The Ohio Department of Transportation will show plans for changes to Dodge Park in Franklinton and Scioto Audubon Metro Park on the Whittier Peninsula at a public hearing from 3 to 7 p.m. Tuesday at Dodge Recreation Center, 667 Sullivant Ave.

 

http://dispatch.com/live/content/local_news/stories/2008/11/28/SPLITpark.ART_ART_11-28-08_C1_HOC2EAO.html?sid=101

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The innerbelt Columbus reconstruction is a critically needed project.  It is congested, unsafe, and I-70 goes down to one through lane.  Not good.

 

The idea that the interstate is responsible for inner-city ills is not reasonable.  Ft. Wayne, Indiana and Lexington, KY were bypassed by the interstate and have had the exact same problems as anywhere else.  Speaking of Ft. Wayne, that also illustrates that people will not take a bypass route that is longer in mileage even with signage directing them to.  People are going through downtown regardless of the through route signage on the south part of the I-270 loop.

 

What's more, as previously noted, on the south side parts of I-70 are only two lanes each way.  That road would require major upgrades to handle through routed traffic.

 

The Columbus MSA is increasing in population by 200,000 people per decade.  Think of your favorite city of 200,000 people and think about all the infrastructure it has.  Columbus has to provide that every decade just to keep up with its growth in population.

 

I'm all in favor of in-city revitalization and living, and better transit options.  But the radical anti-highway views of so many urban activists is off the mark.  High quality of life - largely low housing costs and low congestion vs. urban amenities - is what Columbus is selling.  People are not going to move to Columbus if it has horrible traffic congestion if there are other regional cities with a broadly similar value proposition (Cincy, Indy, KC) that are taking care of business on the infrastructure front.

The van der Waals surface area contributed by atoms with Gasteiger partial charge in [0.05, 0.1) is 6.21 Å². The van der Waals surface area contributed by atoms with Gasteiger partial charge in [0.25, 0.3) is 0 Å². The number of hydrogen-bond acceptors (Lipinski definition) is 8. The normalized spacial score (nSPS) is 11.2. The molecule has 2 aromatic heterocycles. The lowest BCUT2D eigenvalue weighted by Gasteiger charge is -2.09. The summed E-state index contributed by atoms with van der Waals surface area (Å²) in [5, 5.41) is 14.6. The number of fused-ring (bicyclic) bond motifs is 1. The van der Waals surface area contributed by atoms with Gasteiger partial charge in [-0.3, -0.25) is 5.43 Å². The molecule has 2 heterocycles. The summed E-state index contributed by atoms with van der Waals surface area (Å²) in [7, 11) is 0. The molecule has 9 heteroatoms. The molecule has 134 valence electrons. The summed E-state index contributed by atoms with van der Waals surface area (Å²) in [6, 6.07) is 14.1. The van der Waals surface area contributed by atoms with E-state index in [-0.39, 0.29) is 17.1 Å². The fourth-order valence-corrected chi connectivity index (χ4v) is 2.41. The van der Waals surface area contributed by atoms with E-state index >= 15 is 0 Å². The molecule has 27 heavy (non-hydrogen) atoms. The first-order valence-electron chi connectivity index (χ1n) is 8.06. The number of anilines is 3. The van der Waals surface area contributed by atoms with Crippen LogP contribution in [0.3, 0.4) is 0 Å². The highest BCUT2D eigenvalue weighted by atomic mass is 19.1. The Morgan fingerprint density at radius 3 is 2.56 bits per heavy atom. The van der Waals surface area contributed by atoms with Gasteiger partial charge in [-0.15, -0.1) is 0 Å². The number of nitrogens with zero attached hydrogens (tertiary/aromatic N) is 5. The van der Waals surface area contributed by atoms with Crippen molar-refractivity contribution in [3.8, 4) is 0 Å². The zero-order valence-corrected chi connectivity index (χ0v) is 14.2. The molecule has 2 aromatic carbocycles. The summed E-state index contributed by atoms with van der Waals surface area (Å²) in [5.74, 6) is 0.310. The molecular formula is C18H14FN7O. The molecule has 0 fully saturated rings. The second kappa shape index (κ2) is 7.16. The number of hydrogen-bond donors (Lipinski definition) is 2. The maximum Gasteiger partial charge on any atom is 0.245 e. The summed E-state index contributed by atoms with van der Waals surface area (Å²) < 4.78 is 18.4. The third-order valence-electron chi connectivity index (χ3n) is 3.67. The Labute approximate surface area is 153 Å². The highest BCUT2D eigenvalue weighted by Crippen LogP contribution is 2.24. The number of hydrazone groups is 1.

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Well, Mr. Urban Surfin, if you get your way, then those of us who live in Columbus' competitors say Thank You.

 

It's odd. Columbus has a full 360 degree inner loop, which isn't that common.  One would think that might be an asset, but it is unfortunately so poorly designed that it is sucking up a huge portion of the transportation funds that might go to other critically needed highway projects.  If not for the safety issues, I'd probably say the debate is properly one around can the city afford to do the innerbelt when I-270 needs big upgrades that likely can't be funded?

 

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Highway "improvements" are a rathole. Some of the upgrades "needed" on I-270 are updating improvements made less than 10 years ago. There's been about a billion dollars spent on Columbus highway improvements in the last decade or so, making it easy to get through or out of the city. But nowhere near as much on transit improvements or on revitalization of existing neighborhoods. Yet despite highways that have slashed through neighborhoods in Columbus (and around the country), downtown Columbus is surrounded by old neighborhoods with nearly intact historic housing stock. It is one of the city's most-unheralded assets and one of its greatest assets.

 

There's no question the 70/71 split needs improvements. I spent several years writing about transportation issues in central Ohio, including the early phases of planning for the split. But in the long run, the best thing for the split (and every urban highway in the country) is a balanced transportation system that gives people options other than highways and encourages redevelopment of urban neighborhoods, rather than piecemeal destruction to make way for more cars.

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Split's end: $1.6 billion project to untangle city's worst traffic snarl

Friday, January 23, 2009 - 3:25 AM